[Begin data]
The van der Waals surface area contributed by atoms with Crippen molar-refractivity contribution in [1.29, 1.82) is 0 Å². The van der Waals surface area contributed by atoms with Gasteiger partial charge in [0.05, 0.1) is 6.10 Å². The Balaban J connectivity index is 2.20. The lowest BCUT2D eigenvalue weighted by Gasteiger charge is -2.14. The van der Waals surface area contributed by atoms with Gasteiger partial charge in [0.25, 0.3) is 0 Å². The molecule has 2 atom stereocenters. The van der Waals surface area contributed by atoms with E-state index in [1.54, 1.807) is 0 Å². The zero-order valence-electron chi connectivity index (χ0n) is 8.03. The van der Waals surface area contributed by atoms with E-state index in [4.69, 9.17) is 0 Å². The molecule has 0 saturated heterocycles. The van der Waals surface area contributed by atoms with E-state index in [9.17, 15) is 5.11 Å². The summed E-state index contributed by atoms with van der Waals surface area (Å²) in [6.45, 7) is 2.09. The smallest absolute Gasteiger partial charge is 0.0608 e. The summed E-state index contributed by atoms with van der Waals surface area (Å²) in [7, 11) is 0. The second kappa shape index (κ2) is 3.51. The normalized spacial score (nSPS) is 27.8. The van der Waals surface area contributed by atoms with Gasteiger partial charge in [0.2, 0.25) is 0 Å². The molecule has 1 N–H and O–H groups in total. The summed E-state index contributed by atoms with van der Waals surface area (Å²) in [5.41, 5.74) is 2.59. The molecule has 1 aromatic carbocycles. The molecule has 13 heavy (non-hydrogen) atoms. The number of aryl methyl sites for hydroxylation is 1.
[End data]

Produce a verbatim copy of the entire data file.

The van der Waals surface area contributed by atoms with Crippen molar-refractivity contribution in [1.29, 1.82) is 0 Å². The van der Waals surface area contributed by atoms with Gasteiger partial charge in [0.05, 0.1) is 6.10 Å². The Balaban J connectivity index is 2.20. The lowest BCUT2D eigenvalue weighted by Gasteiger charge is -2.14. The van der Waals surface area contributed by atoms with Gasteiger partial charge in [0.25, 0.3) is 0 Å². The molecule has 2 atom stereocenters. The van der Waals surface area contributed by atoms with E-state index in [1.54, 1.807) is 0 Å². The zero-order valence-electron chi connectivity index (χ0n) is 8.03. The van der Waals surface area contributed by atoms with E-state index in [4.69, 9.17) is 0 Å². The molecule has 0 saturated heterocycles. The van der Waals surface area contributed by atoms with E-state index in [9.17, 15) is 5.11 Å². The summed E-state index contributed by atoms with van der Waals surface area (Å²) in [6.45, 7) is 2.09. The smallest absolute Gasteiger partial charge is 0.0608 e. The summed E-state index contributed by atoms with van der Waals surface area (Å²) in [7, 11) is 0. The second kappa shape index (κ2) is 3.51. The normalized spacial score (nSPS) is 27.8. The van der Waals surface area contributed by atoms with Gasteiger partial charge in [0.2, 0.25) is 0 Å². The molecule has 1 N–H and O–H groups in total. The summed E-state index contributed by atoms with van der Waals surface area (Å²) in [5.41, 5.74) is 2.59. The molecule has 1 aromatic carbocycles. The molecule has 13 heavy (non-hydrogen) atoms. The number of aryl methyl sites for hydroxylation is 1.